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How C.S. Lewis Critiqued and Improved Tolkien's Work

In June of 1938, J.R.R. Tolkien (The Hobbit and The Lord of the Rings author) wrote a letter to his editor Stanley Unwin explaining why he was behind schedule finishing the final draft for The Hobbit. Tolkien told Unwin that instead of drafting more material, he decided to start over and rewrite the first three chapters. What motivated Tolkien to go back and start the whole thing over again? He had received "excellent criticism" from his readers. C. S. Lewis was one of those readers. Apparently Lewis read chapters, liked the story, and encouraged Tolkien, but he also took the time to critique it and make specific suggestions for its improvement.

For instance, Lewis told Tolkien that there was too much dialogue, too much chatter, too much silly "hobbit talk." According to Lewis, all this dialogue was dragging down the story line. Tolkien grumbled in response to Lewis, "The trouble is that 'hobbit talk' amuses me … more than adventures; but I must curb this severely." But he still accepted the advice anyway.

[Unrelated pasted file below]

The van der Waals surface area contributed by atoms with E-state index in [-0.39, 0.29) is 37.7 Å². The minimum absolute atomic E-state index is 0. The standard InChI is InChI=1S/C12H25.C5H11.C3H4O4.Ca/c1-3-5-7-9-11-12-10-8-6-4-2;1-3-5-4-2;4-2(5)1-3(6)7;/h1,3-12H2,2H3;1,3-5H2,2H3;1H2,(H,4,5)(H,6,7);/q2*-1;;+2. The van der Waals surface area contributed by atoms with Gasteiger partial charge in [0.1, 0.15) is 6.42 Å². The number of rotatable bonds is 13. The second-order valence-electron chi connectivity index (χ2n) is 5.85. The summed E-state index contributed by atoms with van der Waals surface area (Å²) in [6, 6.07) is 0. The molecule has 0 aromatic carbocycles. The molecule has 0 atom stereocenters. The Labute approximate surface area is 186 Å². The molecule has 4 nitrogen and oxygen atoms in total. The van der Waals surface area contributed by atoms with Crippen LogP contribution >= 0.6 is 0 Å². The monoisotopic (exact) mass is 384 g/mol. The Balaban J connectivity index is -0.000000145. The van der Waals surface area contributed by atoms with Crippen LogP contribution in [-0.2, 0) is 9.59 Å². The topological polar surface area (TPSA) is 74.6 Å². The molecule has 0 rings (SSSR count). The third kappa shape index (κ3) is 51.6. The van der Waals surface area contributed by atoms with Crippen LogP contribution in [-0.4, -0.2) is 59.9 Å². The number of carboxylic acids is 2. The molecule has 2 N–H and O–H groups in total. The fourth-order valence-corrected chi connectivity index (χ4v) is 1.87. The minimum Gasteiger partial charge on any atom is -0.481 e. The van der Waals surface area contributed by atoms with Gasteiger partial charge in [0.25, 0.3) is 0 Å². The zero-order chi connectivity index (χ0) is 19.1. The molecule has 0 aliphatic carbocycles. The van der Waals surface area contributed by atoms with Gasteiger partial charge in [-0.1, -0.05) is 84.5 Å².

Also, in the first draft, the story centers on a hobbit named Bingo, who sets out with two companions (Odo Took and Frodo Took). As Tolkien revises, Bingo becomes Frodo, and he is joined by his friends Sam and Pippin. (I wonder—would The Lord of the Rings have been nearly so popular if the main character had been called Bingo all along?)

But more than just names have been transformed. Tolkien's revised version is shorter and much clearer, too. When Tolkien rewrote this material, he cut nearly half of the dialogue. Page after page, he cuts out long conversations, and he picks up the action. Even though he personally prefers a story with much more "hobbit talk," he bows to his critics and creates a tale with much less. He also makes small but elegant refinements throughout the pages.

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